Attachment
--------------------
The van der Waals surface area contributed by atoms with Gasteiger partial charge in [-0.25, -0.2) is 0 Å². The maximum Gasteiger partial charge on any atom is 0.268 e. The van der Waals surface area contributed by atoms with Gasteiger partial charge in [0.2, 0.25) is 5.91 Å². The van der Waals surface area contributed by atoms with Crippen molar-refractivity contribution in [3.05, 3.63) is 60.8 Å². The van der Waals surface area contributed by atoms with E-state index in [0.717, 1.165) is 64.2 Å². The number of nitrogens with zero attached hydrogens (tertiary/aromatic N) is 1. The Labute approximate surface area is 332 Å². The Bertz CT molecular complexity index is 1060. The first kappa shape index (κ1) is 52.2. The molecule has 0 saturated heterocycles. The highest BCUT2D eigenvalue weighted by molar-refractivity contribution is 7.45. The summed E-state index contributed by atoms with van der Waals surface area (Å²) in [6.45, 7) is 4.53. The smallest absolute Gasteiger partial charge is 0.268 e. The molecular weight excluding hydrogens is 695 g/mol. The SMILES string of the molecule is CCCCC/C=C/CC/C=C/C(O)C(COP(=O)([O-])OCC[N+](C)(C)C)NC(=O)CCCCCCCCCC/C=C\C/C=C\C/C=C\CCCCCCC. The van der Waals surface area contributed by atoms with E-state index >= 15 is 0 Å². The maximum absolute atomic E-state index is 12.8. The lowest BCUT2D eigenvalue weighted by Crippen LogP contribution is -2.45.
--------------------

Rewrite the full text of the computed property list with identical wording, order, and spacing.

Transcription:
The van der Waals surface area contributed by atoms with Gasteiger partial charge in [-0.25, -0.2) is 0 Å². The maximum Gasteiger partial charge on any atom is 0.268 e. The van der Waals surface area contributed by atoms with Gasteiger partial charge in [0.2, 0.25) is 5.91 Å². The van der Waals surface area contributed by atoms with Crippen molar-refractivity contribution in [3.05, 3.63) is 60.8 Å². The van der Waals surface area contributed by atoms with E-state index in [0.717, 1.165) is 64.2 Å². The number of nitrogens with zero attached hydrogens (tertiary/aromatic N) is 1. The Labute approximate surface area is 332 Å². The Bertz CT molecular complexity index is 1060. The first kappa shape index (κ1) is 52.2. The molecule has 0 saturated heterocycles. The highest BCUT2D eigenvalue weighted by molar-refractivity contribution is 7.45. The summed E-state index contributed by atoms with van der Waals surface area (Å²) in [6.45, 7) is 4.53. The smallest absolute Gasteiger partial charge is 0.268 e. The molecular weight excluding hydrogens is 695 g/mol. The SMILES string of the molecule is CCCCC/C=C/CC/C=C/C(O)C(COP(=O)([O-])OCC[N+](C)(C)C)NC(=O)CCCCCCCCCC/C=C\C/C=C\C/C=C\CCCCCCC. The van der Waals surface area contributed by atoms with E-state index >= 15 is 0 Å². The maximum absolute atomic E-state index is 12.8. The lowest BCUT2D eigenvalue weighted by Crippen LogP contribution is -2.45.